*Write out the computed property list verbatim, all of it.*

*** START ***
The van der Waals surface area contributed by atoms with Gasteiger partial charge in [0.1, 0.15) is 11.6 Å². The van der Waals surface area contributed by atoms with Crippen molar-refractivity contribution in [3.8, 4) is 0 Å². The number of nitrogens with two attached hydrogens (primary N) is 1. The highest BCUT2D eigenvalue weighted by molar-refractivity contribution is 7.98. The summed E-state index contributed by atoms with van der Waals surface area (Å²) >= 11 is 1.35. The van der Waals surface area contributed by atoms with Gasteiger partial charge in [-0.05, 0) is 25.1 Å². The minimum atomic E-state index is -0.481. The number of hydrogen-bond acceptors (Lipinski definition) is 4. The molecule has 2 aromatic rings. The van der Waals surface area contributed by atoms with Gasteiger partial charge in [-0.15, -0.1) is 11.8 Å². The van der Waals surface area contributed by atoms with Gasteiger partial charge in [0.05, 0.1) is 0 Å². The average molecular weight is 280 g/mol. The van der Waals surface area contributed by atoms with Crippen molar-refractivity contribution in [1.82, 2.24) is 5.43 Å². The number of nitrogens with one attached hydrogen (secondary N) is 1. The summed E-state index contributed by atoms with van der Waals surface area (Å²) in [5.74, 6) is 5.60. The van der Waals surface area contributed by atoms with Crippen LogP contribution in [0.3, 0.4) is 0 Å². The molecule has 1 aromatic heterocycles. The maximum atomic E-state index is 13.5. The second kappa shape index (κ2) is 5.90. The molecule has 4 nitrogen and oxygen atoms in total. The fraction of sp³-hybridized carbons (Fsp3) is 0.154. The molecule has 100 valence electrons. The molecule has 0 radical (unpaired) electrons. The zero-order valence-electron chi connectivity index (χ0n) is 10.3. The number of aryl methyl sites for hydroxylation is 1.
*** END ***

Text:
The van der Waals surface area contributed by atoms with Gasteiger partial charge in [0.1, 0.15) is 11.6 Å². The van der Waals surface area contributed by atoms with Crippen molar-refractivity contribution in [3.8, 4) is 0 Å². The number of nitrogens with two attached hydrogens (primary N) is 1. The highest BCUT2D eigenvalue weighted by molar-refractivity contribution is 7.98. The summed E-state index contributed by atoms with van der Waals surface area (Å²) >= 11 is 1.35. The van der Waals surface area contributed by atoms with Gasteiger partial charge in [-0.05, 0) is 25.1 Å². The minimum atomic E-state index is -0.481. The number of hydrogen-bond acceptors (Lipinski definition) is 4. The molecule has 2 aromatic rings. The van der Waals surface area contributed by atoms with Gasteiger partial charge in [-0.15, -0.1) is 11.8 Å². The van der Waals surface area contributed by atoms with Gasteiger partial charge in [0.05, 0.1) is 0 Å². The average molecular weight is 280 g/mol. The van der Waals surface area contributed by atoms with Crippen molar-refractivity contribution in [1.82, 2.24) is 5.43 Å². The number of nitrogens with one attached hydrogen (secondary N) is 1. The summed E-state index contributed by atoms with van der Waals surface area (Å²) in [5.74, 6) is 5.60. The van der Waals surface area contributed by atoms with Crippen LogP contribution in [0.3, 0.4) is 0 Å². The molecule has 1 aromatic heterocycles. The maximum atomic E-state index is 13.5. The second kappa shape index (κ2) is 5.90. The molecule has 4 nitrogen and oxygen atoms in total. The fraction of sp³-hybridized carbons (Fsp3) is 0.154. The molecule has 100 valence electrons. The molecule has 0 radical (unpaired) electrons. The zero-order valence-electron chi connectivity index (χ0n) is 10.3. The number of aryl methyl sites for hydroxylation is 1.